A healthy mouth goes a long way towards maintaining a healthy dog. Chewing represents the first step of digestion. Painful or missing teeth make proper chewing difficult. Poor oral health can also introduce infection to a dog’s body. But you can help your pooch maintain good oral hygiene.
If the thought of sticking your hand in your dog’s mouth seems intimidating, you’re not alone. Many owners worry about biting. Even well-mannered dogs can snap if you invade their mouths. By introducing tooth brushing early, it’s a lot easier, but old dogs can learn new tricks.
Use the right-sized brush. One too large can feel like it’s gagging him. Use dog toothpaste so it’s not dangerous if he swallows it. He’ll also appreciate the yummy flavor instead of the super-minty human toothpaste. At first, let him think this is a treat. Reward him for a trick with a dab of toothpaste with no brush in sight. Ever so gradually, move towards serving the “treat” off the brush. Then gently sweep it across a few front teeth. With time and patience, you may win him over.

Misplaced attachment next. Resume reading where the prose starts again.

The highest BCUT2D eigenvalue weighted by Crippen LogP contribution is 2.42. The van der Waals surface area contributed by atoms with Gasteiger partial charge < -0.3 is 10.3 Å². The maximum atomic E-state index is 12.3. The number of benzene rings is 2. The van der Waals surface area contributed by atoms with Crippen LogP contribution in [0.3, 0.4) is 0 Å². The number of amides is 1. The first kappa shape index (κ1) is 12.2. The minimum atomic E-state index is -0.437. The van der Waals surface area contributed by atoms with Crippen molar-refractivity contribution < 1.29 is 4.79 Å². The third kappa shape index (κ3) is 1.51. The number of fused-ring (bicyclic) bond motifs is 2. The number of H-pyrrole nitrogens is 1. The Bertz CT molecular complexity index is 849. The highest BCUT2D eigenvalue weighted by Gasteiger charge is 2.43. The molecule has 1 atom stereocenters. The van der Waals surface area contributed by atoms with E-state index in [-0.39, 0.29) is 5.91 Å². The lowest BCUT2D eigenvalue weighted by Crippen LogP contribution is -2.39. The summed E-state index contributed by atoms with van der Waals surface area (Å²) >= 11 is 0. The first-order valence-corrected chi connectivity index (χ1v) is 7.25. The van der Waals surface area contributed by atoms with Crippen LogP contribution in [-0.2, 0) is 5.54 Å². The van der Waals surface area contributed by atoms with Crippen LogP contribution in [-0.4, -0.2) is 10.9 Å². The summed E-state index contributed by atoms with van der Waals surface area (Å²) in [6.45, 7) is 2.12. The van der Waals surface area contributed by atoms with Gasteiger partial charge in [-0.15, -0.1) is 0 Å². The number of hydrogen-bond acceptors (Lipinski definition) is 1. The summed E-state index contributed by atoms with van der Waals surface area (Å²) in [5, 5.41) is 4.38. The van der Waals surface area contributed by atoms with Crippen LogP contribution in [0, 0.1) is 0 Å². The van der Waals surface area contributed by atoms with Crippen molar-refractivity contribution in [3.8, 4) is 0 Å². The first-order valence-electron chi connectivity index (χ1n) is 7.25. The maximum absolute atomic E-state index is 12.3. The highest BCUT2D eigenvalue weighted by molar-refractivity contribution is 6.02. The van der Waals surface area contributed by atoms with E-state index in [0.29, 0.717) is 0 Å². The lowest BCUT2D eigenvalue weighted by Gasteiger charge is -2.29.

Don’t require your pet sitter to brush his teeth until she has done so successfully in your presence. A dog who won’t let you brush his teeth may snap at someone else attempting it.
Between brushing, offer dental cleaning treats. These hard treats help scrape away debris from the teeth. Feeding crunchy food may also help reduce plaque and tartar.
Don’t feed your dog people food. Petflow is the right food for your dog. If you must indulge him (who can resist those big puppy eyes?), offer crunchy treats or an uncooked bone. Keep your dog stocked with chew toys, since these help keep the gunk off his chompers.
If you notice any difference in your dog’s eating habits, this could indicate he’s having trouble with his teeth. Also, bleeding or discolored gums, pawing at the mouth, very foul breath and tooth discoloration can be signs of oral problems.
Keep regular vet visits so your dog receives regular professional cleanings.
by Deborah Jeanne Sergeant